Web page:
Christmas Eve: Wonder of the Incarnation

by Sister Julie Ann on December 24, 2008

How does an almost one hundred forty year old Franciscan community celebrate St. Francis’ feast of feasts? The Franciscan Sisters of Christian Charity Christmas Eve Celebration begins inside with carols,  a traditional Christmas crib prayer, Eucharist, social and then moves outside with all of creation.  Be part of the tradition.

Arnaldo Fortini’s words stir a  Wisconsin winter sense of Francis’ wonder of the mystery of the Incarnation:

A thousand torches blaze up in the darkness, joyous moving lights, like the enchanted lights in a festival of fantasy in legends arising from the deeps of a magic forest. And still it is snowing. A whirlwind of flakes dances in the flickering flames of the torches. Great crackling bonfires add their light and voice to the jubilation of flames that shine out on the harsh and lonely mountain. The night, writes Thomas (Thomas Celano who certainly got his information from someone who was there) is ‘lighted up like the day…the people filled with a new joy over the mystery.’ -Francis of Assisi by Arnaldo Fortini, translated by Helen Moak, 1980 edition)

Christmas Eve is ever mysterious and spiritually rich. What are your special memories?

7 thoughts on “Christmas Eve: Wonder of the Incarnation”

  1. It was a joy for me to “see” Christmas eve at the Motherhouse. Our Christmas eve here at St. Raphael Parish, Oshkosh,WI, was filled with 1,300+ people at the 4:00 PM Mass and another 800+ at the 7:00 PM Mass. (I didn’t manage the 10:00 PM Mass!)There was a quiet time after Communion where the church lights were turned off, the lights on the trees in the sanctuary twinkled and a soloist sang a song while the congregation sang Silent Night. It was beautifully harmonized and it “spoke” Christmas so well.

    Many staff members and other volunteers help with the large crowds by greeting, ushering, organizing “lost and found” and offering general hospitality. It is a beautiful Christmas eve celebration in a parish and a fitting expression of Incarnation.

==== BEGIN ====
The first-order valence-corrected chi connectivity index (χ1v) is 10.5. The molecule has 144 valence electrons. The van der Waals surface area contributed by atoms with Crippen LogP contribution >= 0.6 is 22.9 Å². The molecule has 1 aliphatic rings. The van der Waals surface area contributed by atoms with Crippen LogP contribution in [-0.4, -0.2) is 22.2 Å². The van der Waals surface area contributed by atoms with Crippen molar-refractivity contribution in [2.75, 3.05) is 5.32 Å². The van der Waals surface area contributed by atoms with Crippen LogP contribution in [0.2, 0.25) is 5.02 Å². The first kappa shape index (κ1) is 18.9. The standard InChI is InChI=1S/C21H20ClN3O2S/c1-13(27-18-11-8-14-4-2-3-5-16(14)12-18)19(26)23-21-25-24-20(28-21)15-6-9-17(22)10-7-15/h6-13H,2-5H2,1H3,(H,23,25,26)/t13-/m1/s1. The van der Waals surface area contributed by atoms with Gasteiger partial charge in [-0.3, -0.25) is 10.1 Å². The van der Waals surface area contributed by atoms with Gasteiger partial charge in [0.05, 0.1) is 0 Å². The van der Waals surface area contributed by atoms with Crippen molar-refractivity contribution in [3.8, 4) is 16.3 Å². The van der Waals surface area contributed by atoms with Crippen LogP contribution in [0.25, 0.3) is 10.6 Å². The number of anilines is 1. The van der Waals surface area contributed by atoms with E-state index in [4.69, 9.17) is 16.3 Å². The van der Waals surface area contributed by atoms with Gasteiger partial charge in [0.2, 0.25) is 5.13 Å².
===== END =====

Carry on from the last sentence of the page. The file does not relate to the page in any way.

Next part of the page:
2. Sister Marie Bernadette says:

    Thank you for sharing the Christmas joys of the Motherhouse with us. It is 80 degrees here in Hawaii and not raining at the present time. Mahalo

  3. Ice, rain, snow, sun, praise the Lord! Christmas holds the mystery of all of creation. May the Spirit of Christmas bring us all peace no matter what the weather! Always good to hear from both of you Sisters!

  4. It was so nice to see the Motherhouse Christmas eve, stables, Infant, Sisters, customs, and familiar surroundings. Thank you for sharing Christmas at home with us here in Nebraska.

  5. Sr. Pam says:

    What a wonderful way to share our Christmas tradition with so many people! One of my parishioners happened to look at it and commented to me what a “hardy” group of women we were to be out on a cold winter night! Of course she smiled and then added, “or should I say crazy?” The best part is that she is now checking our website regularly.

    Thanks for taking the time to put this slide show together so others can share in the beauty of our traditions.

  6. Sister Kay Klackner says:

    I was one of the “hardy” or “crazy” women who participated in the COLD tradition of going to the the outside Christmas crib/cave at 9 pm on Christmas Eve. Each year a group of us from the college wait for “the call” that signals the group at the Motherhouse is ready. Each year I ask myself, “Do I really want to get dressed up in boots, jacket, mittens, scarf, etc. for the short, cold trek to the grotto?” But the specialness and mystique of the night and the mystery of the “God-comes-among-us” prompts me to be there with the group. And it’s worth it!

  7. Sister Rosangela says:

    Wow! How beautiful. Whoever put this together did a great job. Though I’m not one of the hardy ones who goes to the outside grotto, I admire those who do. We have so many beautiful customs, don’t we? I did see the crib in chapel though, and it always brings back happy memories of my early years at the Motherhouse. The crib then was much bigger.

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